Good laws not enough for the Kenya we want
By Andrew Kipkemboi
| December 2nd 2019
“When we put the cart before the horse,” say Harvard professors Clay Christensen, Efosa Ojomo and Karen Dillon “neither the cart nor the horse will move.”
They were answering the question whether good laws are enough to propel societies. Their conclusion, contained in the book; ‘The Prosperity Paradox: How Innovation Can Lift Nations out of Poverty’ was that on their own, good laws are not panacea for the problems societies face but nonetheless, remain a critical ingredient.
The good professors aver that good laws are a means to an end and not an end in itself. Keenly looked at, the BBI has gone back to the Agenda 2 and 4 of the 2008 National Accord. The Accord posited that national healing and reconciliation, and addressing the underlying causes of the 2007/08 post-election violence would minimise future bloody political contests.
The 2010 Constitution was one of the means of addressing these issues. A new constitution, said the political class then, would cure corruption by promoting accountability, establishing and strengthening critical institutions, including the Judiciary and Legislature that underpin democracy. Besides, a robust Bill of Rights would promote public spiritedness; while media would operate unhindered and the civil society would agitate without state encumbrance.
Yet 10 years later, it seems as if things have remained the same. Kenyans asked for a counterbalance to the all-powerful president (Executive, if you like); they were given. Parliament and Judiciary enjoy the doctrine of separation of powers. They wanted the brutal provincial administration network dismantled while reinforcing a culture of accountability and service delivery in public service.
To a small extent, this happened. Yet truth be told; we haven’t seen nor witnessed an ideological shift in our politics. The overriding theme every electoral cycle is that it is our turn to eat. So those with power fight hard to keep it while those who lack it, fight tooth and nail to take it.
The bitter contests that characterised the 2013 and 2017 elections offered a sober reminder that the new constitution has not muted the ruinous political competition experienced every electoral cycle; that actually it has not drained away the hatred, the chronic partisanship, the cronyism, the anger and the deep-seated tribalism that defines our politics.
Put it another way; a new Constitution has not diminished the stakes in political contests. Will the recommendations of the BBI task force yield a different outcome? The storm in the political arena ought to be a warning to Kenyans that we are headed the same (wrong) way. Doing things the same way and expecting different results is utter madness.
The Harvard scholars cite Malawi where a World Bank paper: ‘How (not) to fix problems that matter’ concludes that many programmes focused primarily on institutional reform eventually fail… and that most countries “keep doing the same thing over and over again. And failing over and over again.”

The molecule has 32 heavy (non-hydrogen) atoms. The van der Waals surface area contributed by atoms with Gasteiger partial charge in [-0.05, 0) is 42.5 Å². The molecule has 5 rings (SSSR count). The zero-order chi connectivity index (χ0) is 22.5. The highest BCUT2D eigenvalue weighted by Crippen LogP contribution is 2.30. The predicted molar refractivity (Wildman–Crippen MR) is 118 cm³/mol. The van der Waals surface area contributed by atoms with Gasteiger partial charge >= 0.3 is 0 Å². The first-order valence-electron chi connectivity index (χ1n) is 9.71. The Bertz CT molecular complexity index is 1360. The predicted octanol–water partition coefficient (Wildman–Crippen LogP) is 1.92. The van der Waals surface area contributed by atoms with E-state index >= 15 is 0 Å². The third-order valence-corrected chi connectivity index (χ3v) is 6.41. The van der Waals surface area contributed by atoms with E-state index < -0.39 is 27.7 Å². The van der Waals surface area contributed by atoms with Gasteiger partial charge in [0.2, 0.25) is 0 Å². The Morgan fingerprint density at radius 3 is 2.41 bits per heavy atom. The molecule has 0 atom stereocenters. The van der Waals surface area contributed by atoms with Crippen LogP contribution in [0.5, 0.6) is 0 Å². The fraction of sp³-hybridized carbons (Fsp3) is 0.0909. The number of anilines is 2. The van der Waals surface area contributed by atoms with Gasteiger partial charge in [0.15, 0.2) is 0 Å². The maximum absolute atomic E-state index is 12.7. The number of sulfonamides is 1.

On the whole, the journey Kenya has taken looks similar to that of Malawi. The new dawn has not given way to the much-sought-after new beginning. Instead, it has been a litany of dashed hopes and hang-ups. The story of the lost decade is how hopes rose, fell and then crashed, painfully.
In truth, we are yet to experience the power of the people over the politicians. We have repeatedly witnessed the power of the politicians over the people.
The politicians have rallied the people around abstract ideals that are not tangible or realistic or attainable; unity and peace. In Africa- particularly in Kenya- politicians make a case for unity, but you could ask; unity for what? Peace, we were taught in history lessons is not just the absence of war. The truth is the people have been hoodwinked to believe that the tribal mobilisation is there to defeat a common, unseen enemy.
And so though elections have been held regularly, they have not been sufficient to cause the desired change; which really boils down to our culture. What is lacking is public spiritedness and hence the bad choices we get to make. Christensen et al point out that culture plays a great role in social transformation. Culture eats strategy for lunch is a common phrase in corporate literature. That is equally true for countries.
A culture that promotes subservience by extolling the tribal chief is a drag on progress. Though the people are right to feel that a corrupt and insensitive incumbency is being rewarded over and over yet the glass remains half empty, it is true that Kenyans have been inured to accept ‘good enough’ as okay. Kenyans install bad leadership expecting a miracle through good laws. That won’t happen.
“We can’t fix problems with the law, systems and institutions by simply adding another law, system or institution,” the professors conclude. The thing is institutions mirror the people.
The institution of leadership is a reflection of what the people value. And so, would changing the constitution (again) address the challenges of the country? Quite frankly, no. It would take more than new laws to disrupt the hateful and highly divisive politics. A change in culture, perhaps.
Mr Kipkemboi is The Standard’s Associate Editor for Partnerships and Projects. [email protected]
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